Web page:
SQL question

SQL question

Post by Robert Keule » Sun, 28 Nov 1999 04:00:00



Hiya

I am trying to accomplish something using SQL, but am too novice at it
to come up with a working solution. I wonder if someone has any tips for
me. Here we go...

I have, in an SQL server 6.5, one table of some substance (1.5 milion
records). It is a flat table with no relations or triggers or whatever.

What I want to do is make an aggregate query that groups certain rows.
No problem, I can do that. Now, what I want to do next is the following:
I want to analyse two subsequent rows at a time, placing one field of
each record into a new table. It should look something like this:

newtable.field1=resultset(row 1).field X, newtable.field2=resultset(row
2).field X
newtable.field1=resultset(row 2).field X, newtable.field2=resultset(row
3).field X
newtable.field1=resultset(row 3).field X, newtable.field2=resultset(row
4).field X
etc.

I hope this description is a bit clear. Is there a way of accomplishing
this using just ANSI SQL? Or will I have to resort to VB or similar
things to process each row?

Hope someone can help me with this

Robert

PS if anybody could send hinst and tips through email, that would be
great; my usenet time is very limited. PLease remove the obvious from
the email addy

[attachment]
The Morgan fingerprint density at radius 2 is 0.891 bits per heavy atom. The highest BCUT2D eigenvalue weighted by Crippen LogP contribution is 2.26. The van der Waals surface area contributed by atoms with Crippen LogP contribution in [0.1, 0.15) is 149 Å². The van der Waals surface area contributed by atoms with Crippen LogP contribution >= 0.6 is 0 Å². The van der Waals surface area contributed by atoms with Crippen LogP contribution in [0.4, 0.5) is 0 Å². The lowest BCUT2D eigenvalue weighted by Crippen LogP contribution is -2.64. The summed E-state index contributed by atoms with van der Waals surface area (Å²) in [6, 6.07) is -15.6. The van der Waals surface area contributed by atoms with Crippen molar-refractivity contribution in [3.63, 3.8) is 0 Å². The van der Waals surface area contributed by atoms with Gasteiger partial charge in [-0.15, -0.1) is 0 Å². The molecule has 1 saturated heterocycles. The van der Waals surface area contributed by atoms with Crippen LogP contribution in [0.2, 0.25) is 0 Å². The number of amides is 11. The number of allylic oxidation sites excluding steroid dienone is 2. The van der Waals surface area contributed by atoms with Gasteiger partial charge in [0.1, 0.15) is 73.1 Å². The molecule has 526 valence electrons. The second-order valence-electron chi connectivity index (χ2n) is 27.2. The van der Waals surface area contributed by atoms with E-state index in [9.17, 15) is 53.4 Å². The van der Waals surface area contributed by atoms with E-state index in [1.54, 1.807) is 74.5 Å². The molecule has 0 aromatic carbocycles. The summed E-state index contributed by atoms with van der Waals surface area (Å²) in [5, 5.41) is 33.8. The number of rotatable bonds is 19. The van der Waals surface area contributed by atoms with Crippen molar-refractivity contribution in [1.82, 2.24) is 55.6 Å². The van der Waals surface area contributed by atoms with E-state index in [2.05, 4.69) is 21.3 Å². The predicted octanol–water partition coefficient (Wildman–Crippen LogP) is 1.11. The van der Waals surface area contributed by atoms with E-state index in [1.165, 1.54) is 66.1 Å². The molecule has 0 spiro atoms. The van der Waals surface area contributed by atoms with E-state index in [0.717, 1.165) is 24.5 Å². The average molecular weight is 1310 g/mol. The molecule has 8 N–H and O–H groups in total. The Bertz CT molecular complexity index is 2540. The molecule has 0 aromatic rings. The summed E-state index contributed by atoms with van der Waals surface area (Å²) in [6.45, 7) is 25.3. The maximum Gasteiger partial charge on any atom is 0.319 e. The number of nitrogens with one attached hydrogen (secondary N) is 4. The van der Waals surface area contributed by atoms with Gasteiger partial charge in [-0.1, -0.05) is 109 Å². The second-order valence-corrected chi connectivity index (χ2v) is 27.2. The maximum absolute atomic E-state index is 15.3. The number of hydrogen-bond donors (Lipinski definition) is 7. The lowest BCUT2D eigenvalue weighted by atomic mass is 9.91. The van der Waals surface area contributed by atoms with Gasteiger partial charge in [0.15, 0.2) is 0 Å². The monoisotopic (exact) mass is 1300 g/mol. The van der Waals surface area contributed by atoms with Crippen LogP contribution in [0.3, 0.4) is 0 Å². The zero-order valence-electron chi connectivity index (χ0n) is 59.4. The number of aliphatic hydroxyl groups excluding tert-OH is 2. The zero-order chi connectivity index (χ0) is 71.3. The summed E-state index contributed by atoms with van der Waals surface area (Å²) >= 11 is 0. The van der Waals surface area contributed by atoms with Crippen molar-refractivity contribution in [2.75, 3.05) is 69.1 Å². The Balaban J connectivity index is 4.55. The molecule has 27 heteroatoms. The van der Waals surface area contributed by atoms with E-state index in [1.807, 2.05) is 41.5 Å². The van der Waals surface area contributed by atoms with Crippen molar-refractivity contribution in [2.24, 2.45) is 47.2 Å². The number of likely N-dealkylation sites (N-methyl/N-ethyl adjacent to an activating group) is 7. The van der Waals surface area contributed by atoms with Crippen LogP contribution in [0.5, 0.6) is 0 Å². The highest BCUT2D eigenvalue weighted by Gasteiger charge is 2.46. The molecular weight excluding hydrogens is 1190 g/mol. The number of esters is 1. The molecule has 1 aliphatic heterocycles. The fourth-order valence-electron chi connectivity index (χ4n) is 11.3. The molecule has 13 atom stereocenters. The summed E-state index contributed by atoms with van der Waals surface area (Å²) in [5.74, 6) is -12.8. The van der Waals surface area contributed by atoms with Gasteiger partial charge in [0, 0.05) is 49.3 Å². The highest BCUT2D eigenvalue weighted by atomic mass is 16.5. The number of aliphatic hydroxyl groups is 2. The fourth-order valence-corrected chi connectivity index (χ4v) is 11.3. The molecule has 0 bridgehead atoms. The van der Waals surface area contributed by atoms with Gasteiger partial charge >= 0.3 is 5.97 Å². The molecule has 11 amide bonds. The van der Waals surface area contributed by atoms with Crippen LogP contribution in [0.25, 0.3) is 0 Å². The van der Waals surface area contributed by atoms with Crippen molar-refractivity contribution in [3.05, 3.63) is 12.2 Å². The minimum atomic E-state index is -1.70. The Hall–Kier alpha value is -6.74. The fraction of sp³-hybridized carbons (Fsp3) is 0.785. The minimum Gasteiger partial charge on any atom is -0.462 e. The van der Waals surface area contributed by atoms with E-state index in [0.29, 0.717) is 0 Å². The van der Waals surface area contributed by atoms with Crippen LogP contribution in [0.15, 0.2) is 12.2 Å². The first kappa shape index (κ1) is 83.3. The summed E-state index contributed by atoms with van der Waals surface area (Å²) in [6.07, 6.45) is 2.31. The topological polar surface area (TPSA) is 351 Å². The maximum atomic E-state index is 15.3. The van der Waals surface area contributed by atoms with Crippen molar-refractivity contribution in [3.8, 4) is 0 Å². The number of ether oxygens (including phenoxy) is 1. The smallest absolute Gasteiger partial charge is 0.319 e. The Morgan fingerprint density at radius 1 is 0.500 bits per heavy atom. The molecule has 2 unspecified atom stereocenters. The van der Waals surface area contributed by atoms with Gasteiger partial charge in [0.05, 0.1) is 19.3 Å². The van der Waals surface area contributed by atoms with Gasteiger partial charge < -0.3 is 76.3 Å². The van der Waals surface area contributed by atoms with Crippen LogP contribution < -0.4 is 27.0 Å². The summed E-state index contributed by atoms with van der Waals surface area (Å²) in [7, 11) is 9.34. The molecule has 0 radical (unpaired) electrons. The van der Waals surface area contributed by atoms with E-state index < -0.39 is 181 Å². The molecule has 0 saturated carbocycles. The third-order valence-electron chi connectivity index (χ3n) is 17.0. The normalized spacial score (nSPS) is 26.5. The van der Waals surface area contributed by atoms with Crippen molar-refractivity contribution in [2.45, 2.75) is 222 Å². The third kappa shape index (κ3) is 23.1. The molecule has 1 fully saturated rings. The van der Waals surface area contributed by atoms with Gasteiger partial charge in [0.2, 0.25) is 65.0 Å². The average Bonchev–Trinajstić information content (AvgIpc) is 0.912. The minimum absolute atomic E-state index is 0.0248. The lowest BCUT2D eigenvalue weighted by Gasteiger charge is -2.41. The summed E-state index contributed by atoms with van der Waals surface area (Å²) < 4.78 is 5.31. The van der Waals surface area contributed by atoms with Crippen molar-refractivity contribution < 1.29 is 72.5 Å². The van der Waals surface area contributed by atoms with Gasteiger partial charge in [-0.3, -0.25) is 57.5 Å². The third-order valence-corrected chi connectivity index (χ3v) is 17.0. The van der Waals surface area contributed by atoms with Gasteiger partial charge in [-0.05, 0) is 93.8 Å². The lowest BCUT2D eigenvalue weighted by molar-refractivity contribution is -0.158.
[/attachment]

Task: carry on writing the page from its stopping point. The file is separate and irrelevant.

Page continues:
SQL question

Post by Denis Jedi » Mon, 29 Nov 1999 04:00:00



> I hope this description is a bit clear. Is there a way of accomplishing
> this using just ANSI SQL? Or will I have to resort to VB or similar
> things to process each row?

For me it's not very clear.
For me it seems that you want to perform recordset-based operations
rather than set-based. If it is true, you should consider the use of
TSQL-Cursors. This way it is still significantly faster than using
front-end (VB) based manipulation.

Quote:> Robert

Denis Jedig
--
Hi! I'm a .signature virus! Copy me into your ~/.signature to help me
spread!

 
 
 

SQL question

Post by Mike Irwin [CTech » Mon, 29 Nov 1999 04:00:00


I'd suggest that you write a stored procedure to create a results table
with as much information from the first table as it can, and then,
still within the SP, use loops to revisit the source table, pulling the
desired information.

I would also note that you should not rely on a sequential relationship
between records such as you describe (record n, n+1, n+2 ...) because
of the ability of another user to insert records into your process
during processing, thus corrupting it, or afterwards, making its
results unreproducable.

--
Mike Irwin                    It's not because things are hard that we
[Volunteer CTech Sysop,       don't dare them; it's because we don't
not a Corel employee]         dare them that they are hard - Seneca.